accountability by limiting indemnification privileges for medical device
CxOs and boards, and apply and rigorously enforce NIST SP 800-53 control
families to manufacturer's SDLC to yield greater patient benefit and build
brand trust. Suppress defect escape. Spare consumers from the hackneyed
"AI-enhanced, smart defibrillator" TV advertisements. Softw are toxic waste
is neither smart nor enhanced.

What follows are CSV records extracted from the FDA's TPLC (Total Product
Life Cycle) platform from 01JAN2020 to 30SEP2023 for "top-10" device and
product MDRs on product codes LYJ, LWS, and DXY. See fTPLC/tplc.cfm and set
the Year to 2020 and populate the Product Code to retrieve the records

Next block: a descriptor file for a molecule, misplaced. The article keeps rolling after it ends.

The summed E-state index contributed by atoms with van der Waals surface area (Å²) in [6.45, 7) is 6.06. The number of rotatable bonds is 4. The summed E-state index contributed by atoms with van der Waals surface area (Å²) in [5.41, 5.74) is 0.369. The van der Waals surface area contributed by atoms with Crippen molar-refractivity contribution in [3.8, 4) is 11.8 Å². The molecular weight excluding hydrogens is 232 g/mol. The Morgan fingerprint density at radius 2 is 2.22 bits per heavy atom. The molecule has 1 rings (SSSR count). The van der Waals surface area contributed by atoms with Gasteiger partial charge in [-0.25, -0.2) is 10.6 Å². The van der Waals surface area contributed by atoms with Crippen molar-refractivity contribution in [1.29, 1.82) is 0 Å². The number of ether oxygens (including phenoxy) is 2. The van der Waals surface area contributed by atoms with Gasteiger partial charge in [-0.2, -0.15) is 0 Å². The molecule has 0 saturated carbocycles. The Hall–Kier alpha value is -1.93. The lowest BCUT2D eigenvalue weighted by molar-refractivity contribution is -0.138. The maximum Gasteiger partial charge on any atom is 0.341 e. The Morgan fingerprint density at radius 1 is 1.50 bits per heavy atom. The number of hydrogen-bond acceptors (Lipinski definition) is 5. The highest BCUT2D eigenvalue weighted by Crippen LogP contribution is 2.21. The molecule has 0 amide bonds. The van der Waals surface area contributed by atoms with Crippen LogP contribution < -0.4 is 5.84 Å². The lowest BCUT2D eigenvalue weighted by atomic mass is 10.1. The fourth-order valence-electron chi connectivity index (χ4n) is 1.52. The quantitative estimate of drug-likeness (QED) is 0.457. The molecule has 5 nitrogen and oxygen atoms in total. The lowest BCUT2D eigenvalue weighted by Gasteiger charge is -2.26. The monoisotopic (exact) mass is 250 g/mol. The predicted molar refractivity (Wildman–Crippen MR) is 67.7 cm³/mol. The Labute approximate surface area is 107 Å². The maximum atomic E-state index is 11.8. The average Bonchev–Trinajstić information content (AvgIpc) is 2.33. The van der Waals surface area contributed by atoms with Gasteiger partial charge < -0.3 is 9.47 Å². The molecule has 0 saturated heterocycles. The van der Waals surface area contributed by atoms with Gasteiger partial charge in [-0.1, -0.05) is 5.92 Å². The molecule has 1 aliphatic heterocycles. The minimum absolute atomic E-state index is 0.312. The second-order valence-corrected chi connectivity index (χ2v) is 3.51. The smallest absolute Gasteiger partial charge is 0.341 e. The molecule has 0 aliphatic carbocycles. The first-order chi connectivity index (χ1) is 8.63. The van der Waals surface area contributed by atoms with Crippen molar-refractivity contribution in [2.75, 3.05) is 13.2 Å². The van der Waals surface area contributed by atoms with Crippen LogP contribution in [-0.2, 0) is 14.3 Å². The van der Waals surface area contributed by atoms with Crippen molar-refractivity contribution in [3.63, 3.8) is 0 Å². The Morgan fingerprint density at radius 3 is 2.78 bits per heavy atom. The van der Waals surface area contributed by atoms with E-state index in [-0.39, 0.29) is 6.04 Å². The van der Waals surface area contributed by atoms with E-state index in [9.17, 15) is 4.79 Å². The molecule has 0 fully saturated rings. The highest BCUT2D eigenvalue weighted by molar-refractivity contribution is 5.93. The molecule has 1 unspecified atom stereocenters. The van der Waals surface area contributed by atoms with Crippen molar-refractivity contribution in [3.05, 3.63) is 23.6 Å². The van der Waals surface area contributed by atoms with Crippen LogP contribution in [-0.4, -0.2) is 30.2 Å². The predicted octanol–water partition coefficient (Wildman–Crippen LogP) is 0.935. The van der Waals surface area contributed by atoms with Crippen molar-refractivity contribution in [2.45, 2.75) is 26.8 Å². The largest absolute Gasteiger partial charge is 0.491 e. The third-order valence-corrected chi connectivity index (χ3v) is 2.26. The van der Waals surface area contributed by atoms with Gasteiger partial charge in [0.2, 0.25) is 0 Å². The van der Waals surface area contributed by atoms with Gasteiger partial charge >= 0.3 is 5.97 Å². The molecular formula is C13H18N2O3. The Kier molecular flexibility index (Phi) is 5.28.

Device: Stimulator, autonomic nerve, implanted for epilepsy
Product Code: LYJ

MDR Year,MDR Reports,MDR Events

Device Problems,MDRs with this Device Problem,Events in those MDRs
Adverse Event Without Identified Device or Use Problem,3447,3447
High impedance,691,691
Low impedance,177,177
Premature Discharge of Battery,159,159
Naturally Worn,140,140
Device Contamination with Body Fluid,138,138
False Alarm,82,82
Premature End-of-Life Indicator,79,79
No Clinical Signs, Symptoms or Conditions,1891,1891
Convulsion, Clonic,1172,1172
No Known Impact Or Consequence To Patient,706,706
Post Operative Wound Infection,312,312
Appropriate Clinical Signs, Symptoms, Conditions Term / Code Not
Unspecified Infection,172,172
Implant Pain,169,169
Neck Pain,161,161

Device: Implantable pacemaker pulse-generator
Product Code: DXY